Cohen is the author of Imbeciles: The Supreme Court, American Eugenics and the Sterilization of Carrie Buck. The book is a fascinating account of how this nation is white supremacist at its core – having a mindset that upholds that white people – more specifically white men – are superior to all people who do not meet their standards of excellence. The affected targets of white supremacist policies and practices are black and brown people, for sure, but also women, Muslims, and Jews, members of the LGBTQIA community, the disabled …the list is actually quite extensive.

We already know that wealthy, Protestant, white male superiority was written into the Constitution; we know that Thomas Jefferson never intended for people to believe that all people were created equal. Our founding document was meant to clear a way for wealthy, white, male landowners to make America white and to keep it white.

That statement is not hyperbole but is supported by America’s own documents and statements of and from American folk heroes. United States Supreme Court Justice Oliver Wendell Holmes, a key character in Cohen’s book, was a supporter of eugenics – the discipline which worked to create and maintain a “master race,” which, it decided, included only “Nordic” people.  Holmes, says Cohen, “had suggested years earlier that the best route to societal reform lay in “taking in hand life and trying to build a race.’” (p. 9) In ruling for the constitutionality of the government’s practice of sterilizing people whose existence they thought threatened the goal of creating a master race, words of Holmes showed how the poison of white supremacy permeates even the institution charged with meting out justice when all else fails  when he said, “Three generations of imbeciles are enough.”

Belief in the supremacy of white people (who were white enough, not “swarthy, as Ben Franklin once complained about the German people)  led people and continues to lead people to believe that some people, because they are “better” than others, are worthy of better treatment, better opportunity and better lives in general. In the 1920s, the eugenics movement was hugely popular. Eugenicists believed that “the unfit,” whom they defined, “threatened to bring down not only the nation but the whole human race.” (p. 2) John D. Rockefeller Jr. and  Alexander Graham Bell were supporters of white supremacist thinking. Members of Congress relied on and celebrated their whiteness; Sen. Ellison DuRant Smith writes Cohen, said: “Thank God we have in America perhaps the largest percentage of any country in the world of the pure, unadulterated Anglo-Saxon stock.” (p. 5)

Books were written describing the peril of the existence of white people, including The Rising Tide of Color Against White World-Supremacy, and The Passing of the Great Race. Those books are probably on the bookshelves of many of our politicians who still find it difficult to treat people of color with dignity and respect.

Seen in this light, it is not or should not be surprising that the president of this country is fixated on trying to “fix” America’s “browning” problem by building a wall on our southern border, spouting off all kinds of unkind descriptions of who these people are in his opinion – rapists, drug addicts and criminals in general. Those words gaslight the racist beliefs held by so many people who ascribe to white supremacist doctrine. This country has been fighting against allowing people in this nation who are not white almost since its existence. The Immigration Act of 1924 encouraged people from northern Europe to enter this country while closing or widely limiting the numbers of people allowed to enter who hailed from southern and eastern Europe (they were not “Nordic” enough.) States in this country made laws which allowed the sterilization of people judged to be inferior which resulted in untold numbers of women who they believed fit into the “inferior” category to be segregated – i.e., kept away from men for as long as they were of child-bearing age, or to be forcibly sterilized if they remained integrated into the general society.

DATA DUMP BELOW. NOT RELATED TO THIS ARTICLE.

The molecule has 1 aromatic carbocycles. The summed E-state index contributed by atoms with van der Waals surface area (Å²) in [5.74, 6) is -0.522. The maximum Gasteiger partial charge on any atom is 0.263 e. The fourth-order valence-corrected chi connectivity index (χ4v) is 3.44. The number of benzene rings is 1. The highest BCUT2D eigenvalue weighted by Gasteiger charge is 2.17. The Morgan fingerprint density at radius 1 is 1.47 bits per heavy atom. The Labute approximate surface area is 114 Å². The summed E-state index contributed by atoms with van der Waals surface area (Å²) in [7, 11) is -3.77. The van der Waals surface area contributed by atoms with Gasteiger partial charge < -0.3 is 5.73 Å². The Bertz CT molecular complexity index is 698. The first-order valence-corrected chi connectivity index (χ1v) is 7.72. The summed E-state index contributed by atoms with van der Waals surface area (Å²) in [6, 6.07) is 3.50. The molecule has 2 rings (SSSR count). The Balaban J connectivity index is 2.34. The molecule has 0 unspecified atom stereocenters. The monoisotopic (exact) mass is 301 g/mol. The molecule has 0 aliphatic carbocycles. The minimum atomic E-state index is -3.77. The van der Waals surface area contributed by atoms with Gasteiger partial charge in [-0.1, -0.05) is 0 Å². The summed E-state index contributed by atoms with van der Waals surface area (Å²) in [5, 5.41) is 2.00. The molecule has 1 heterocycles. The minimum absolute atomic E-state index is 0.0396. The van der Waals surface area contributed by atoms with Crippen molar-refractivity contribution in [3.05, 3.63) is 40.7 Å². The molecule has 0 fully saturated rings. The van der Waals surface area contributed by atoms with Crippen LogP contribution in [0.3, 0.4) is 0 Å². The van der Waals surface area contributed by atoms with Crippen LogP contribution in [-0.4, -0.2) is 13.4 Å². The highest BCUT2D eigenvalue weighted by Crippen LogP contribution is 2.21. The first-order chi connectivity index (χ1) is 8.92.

The work involved in the American eugenics movement was so renown in establishing white supremacy as the will for the world that the Germans borrowed many of America’s findings, based on faulty science, for the establishment of Nazi policy which resulted in the extermination of at least 6 million Jews. In the language of eugenics, Jewish people were inferior. Their presence was not necessary for the good of the world.

The rampant and rancid expression of racism we see today, spawned and nurtured by the principles of white supremacy, is not new; they are part of the very legacy of America. This president and his cabinet apparently have deep roots in white supremacy. More and more we see brazen expressions of their arrogance based on their race, and we see other white people remaining silent.

This is America.

People keep saying that what we are seeing and hearing is “not who we are” as a country. Megan McCain, the daughter of the late Senator John McCain, said being called “racist” is the worst name anyone can be called. The fact is, however, is that the proponents of white supremacy are standing on the shoulders of people before them who pushed white supremacy as the will of God for this country. White supremacists have long overridden even the concept of the sovereignty of God by deciding that not all of whom God created were worthy of being created.

A friend of mine said recently, “My work is to wipe racism out of this world.” It’s a noble dream, but it appears that white supremacy is a tree with roots far too deep to ever be completely unrooted. White supremacy has robbed our country and this world of being moral when it comes to racism, sexism, and discrimination against others in general. We are bound to know its history and to create strategies which will expose it for what it is while establishing and creating justice for those who white supremacists believe are inferior.

This president and his friends in office are merely following the script put in place by those who came before them.

A candid observation …